None did.

“And you didn’t hear the first scream either. Like Miss Stilly, who was in the back with you.”

“Correct.”

“The newsboy came and went,” said Mr. More, looking up suddenly, “for what it’s worth; but that was before the first scream. He was new, a younger guy; didn’t know his way around; didn’t announce the name of the paper the way the regular guy does. Kind of humorless, I thought.”

“What do they do when they come? What did he do?”

“Put the paper on the table there. Took the old one and left without a word.”

“The paper came late,” said Miss Stilly. “Normally I carry it back to management as soon as it’s delivered.”

Shanaghy took a few steps toward the table. “Is this the copy that got delivered? I see it in other offices; must be very popular. This one’s got strips like spaghetti hanging out of it . . .” He turned toward Mr. More. “That may explain the bits of paper on the stairs and in the ladies room.”

“An error at the printer, probably,” Mr. More replied.

“OK, I learned something. And then when the second scream came, what then?”

“You can be sure that got our attention,” said Mr. More.

“And what happened?”

“Some of us thought it was a prank, others were afraid to look. Then we heard a commotion in the hall. Some people from the other office had gathered out there. We heard someone say “murder” or “Is she dead? We thought about Ms. Brackett — a bit late, I guess.”

“And what did you do after that?”

“We stayed put. It might have been a shooter. It was the consensus to stay put. We waited here till the patrolmen came. We still haven’t budged from the office.”

“You did the right thing,” said Shanaghy. “But for the life of me I can’t make any sense of this case. I can’t figure out why anyone would want to kill poor Ms. Brackett. There doesn’t appear to be a motive.”

The detective pulled on his nose and gave it a gentle rub. Then he lifted his eyes toward the boardroom.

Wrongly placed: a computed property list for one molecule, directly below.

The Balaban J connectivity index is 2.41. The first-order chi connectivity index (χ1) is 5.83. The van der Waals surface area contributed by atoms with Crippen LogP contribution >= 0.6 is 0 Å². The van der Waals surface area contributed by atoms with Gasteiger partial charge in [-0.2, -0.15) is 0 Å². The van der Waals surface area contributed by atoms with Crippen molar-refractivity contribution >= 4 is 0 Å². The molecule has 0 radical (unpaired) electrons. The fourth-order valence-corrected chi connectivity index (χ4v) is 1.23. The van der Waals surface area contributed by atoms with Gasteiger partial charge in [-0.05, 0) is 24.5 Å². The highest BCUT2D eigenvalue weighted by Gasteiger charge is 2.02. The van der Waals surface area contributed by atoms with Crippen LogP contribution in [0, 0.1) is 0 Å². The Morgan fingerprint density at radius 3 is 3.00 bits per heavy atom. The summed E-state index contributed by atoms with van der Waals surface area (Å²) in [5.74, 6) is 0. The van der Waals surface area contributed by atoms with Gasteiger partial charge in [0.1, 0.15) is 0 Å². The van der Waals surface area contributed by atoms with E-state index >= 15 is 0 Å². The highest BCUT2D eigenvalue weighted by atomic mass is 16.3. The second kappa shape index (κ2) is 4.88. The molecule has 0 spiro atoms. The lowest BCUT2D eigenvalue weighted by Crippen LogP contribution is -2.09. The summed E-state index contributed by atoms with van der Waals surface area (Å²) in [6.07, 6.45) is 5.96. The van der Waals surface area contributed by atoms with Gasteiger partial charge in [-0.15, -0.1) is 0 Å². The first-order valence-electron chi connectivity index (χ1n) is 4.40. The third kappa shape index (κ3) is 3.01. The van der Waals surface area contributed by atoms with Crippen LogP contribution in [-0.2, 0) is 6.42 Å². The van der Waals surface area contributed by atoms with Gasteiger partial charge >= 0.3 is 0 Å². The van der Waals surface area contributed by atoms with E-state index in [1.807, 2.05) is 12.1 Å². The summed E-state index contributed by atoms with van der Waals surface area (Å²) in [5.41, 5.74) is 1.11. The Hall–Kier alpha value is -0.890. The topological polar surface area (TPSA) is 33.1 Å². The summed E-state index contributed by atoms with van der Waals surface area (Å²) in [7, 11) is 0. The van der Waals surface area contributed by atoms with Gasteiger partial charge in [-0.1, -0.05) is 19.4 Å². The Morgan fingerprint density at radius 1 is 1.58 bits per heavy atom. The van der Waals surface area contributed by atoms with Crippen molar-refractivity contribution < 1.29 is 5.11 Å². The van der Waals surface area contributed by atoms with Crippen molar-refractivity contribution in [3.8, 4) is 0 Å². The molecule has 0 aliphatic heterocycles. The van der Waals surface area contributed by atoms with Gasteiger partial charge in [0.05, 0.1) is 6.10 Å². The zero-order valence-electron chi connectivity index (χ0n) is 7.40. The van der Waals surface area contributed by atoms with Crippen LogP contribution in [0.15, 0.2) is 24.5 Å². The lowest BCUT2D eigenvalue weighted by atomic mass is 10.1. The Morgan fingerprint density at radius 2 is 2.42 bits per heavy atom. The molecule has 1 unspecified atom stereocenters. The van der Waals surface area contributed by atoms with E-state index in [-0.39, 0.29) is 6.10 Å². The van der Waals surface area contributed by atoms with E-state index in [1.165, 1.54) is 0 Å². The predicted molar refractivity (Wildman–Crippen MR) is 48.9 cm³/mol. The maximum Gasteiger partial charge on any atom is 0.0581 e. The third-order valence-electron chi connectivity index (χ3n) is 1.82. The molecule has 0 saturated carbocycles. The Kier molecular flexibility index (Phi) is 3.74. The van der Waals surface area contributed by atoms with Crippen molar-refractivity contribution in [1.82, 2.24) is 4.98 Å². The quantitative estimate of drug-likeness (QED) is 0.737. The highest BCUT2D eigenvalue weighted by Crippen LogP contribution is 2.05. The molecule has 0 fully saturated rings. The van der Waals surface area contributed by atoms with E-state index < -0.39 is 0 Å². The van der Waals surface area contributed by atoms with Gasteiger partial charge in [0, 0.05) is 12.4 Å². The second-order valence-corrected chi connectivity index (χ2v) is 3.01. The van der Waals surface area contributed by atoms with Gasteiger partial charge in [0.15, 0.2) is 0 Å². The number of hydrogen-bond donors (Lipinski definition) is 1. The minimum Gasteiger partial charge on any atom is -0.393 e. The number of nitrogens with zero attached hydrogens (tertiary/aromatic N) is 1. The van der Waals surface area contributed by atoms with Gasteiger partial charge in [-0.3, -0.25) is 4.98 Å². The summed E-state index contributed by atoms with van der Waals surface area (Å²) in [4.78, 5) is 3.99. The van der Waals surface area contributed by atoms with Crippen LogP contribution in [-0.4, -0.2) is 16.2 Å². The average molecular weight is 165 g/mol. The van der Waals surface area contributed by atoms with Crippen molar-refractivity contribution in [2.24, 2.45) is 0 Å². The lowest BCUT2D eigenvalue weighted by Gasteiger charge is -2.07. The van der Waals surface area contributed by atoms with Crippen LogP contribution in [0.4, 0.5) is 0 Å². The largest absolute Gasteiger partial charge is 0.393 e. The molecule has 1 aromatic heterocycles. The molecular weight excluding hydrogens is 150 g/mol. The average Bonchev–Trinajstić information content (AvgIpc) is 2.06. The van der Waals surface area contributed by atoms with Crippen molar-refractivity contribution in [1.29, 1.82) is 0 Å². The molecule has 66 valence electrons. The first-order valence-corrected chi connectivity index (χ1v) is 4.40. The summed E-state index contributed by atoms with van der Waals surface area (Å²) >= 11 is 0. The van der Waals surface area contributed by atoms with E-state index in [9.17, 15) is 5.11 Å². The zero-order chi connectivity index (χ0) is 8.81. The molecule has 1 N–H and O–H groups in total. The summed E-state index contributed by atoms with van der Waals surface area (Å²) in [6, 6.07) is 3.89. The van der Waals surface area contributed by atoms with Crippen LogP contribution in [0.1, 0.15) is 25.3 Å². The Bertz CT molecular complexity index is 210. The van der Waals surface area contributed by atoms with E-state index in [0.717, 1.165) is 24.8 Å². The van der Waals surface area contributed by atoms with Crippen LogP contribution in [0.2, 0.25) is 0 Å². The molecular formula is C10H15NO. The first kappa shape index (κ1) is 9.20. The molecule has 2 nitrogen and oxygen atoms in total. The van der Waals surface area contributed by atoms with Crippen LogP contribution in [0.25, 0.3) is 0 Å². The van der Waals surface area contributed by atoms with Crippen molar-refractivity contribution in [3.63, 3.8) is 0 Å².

“Hey you,” he said. “Back there. Anything to say? For managers you seem to be a bunch of shy and retiring types.”

At that they all laughed but no one had anything useful to offer.

“OK, then,” said Shanaghy. “I’ll be burning the midnight oil on this one. You understand that I may return at any time to question you, individually or collectively. I may call you to the station.”

The detective folded his notepad and put it inside his jacket. When he was about to take his leave, Mrs. Fore shot up her hand and said, “Detective, I believe I know who did it, and why.”

Shanaghy stopped in his tracks. He clicked his pen shut and turned and looked at Mrs. Fore.

But before she could say another word, the door sprang open and Detective Shanaghy’s friend Giacomo Flange came through. He was pulling a wheeled hard case filled with photographic gear.

“What the . . . ?” said Shanaghy, stepping backward toward the file cabinets.

“Portraits,” said Flange, nodding toward the boardroom.

“Who let you in here?”

“Officer Quigg did — right after we solved the case. The newsboy did it.”

“How do you figure that?”

Then Mrs. Fore, seeing her chance, began jumping up and down and waving her arm impatiently “Oh, I know the answer to that. Can I please?”

“Go for it,” said Flange, before Shanaghy could open his mouth.

“The paper bits, the shreds of paper,” she said. “The shreds on the steps nobody uses. The shreds in the ladies room . . . the shreds on the newspaper copy on the table . . . brought by a new deliverer who didn’t know his way around.”

Mrs. Fore continued to lay out the evidence while Shanaghy wrote it down on his notepad as fast as he could. When she had finished, there was a brief, muted applause from her colleagues.

Shanaghy and Flange stood looking at each other in silence for a moment. Afterward Flange said, “A failure to accept responsibility for his blunder going in. And then again for his impetuous crime.”

“I don’t know,” said Shanaghy, finishing up his writing. “We’re going to need more than a few shreds of evidence.”

Flange laughed and resumed his laborious progress. “The missus there will explain it to you,” he said over his shoulder. “And I’ll always be available for consultation if you need me.”

Symons, a freelance translator and technical writer, was a long-time member of the U.S. 1 delivery team (occasionally dealing with strands of newsprint) and served for many years as a reader of submissions to the Summer Fiction issue.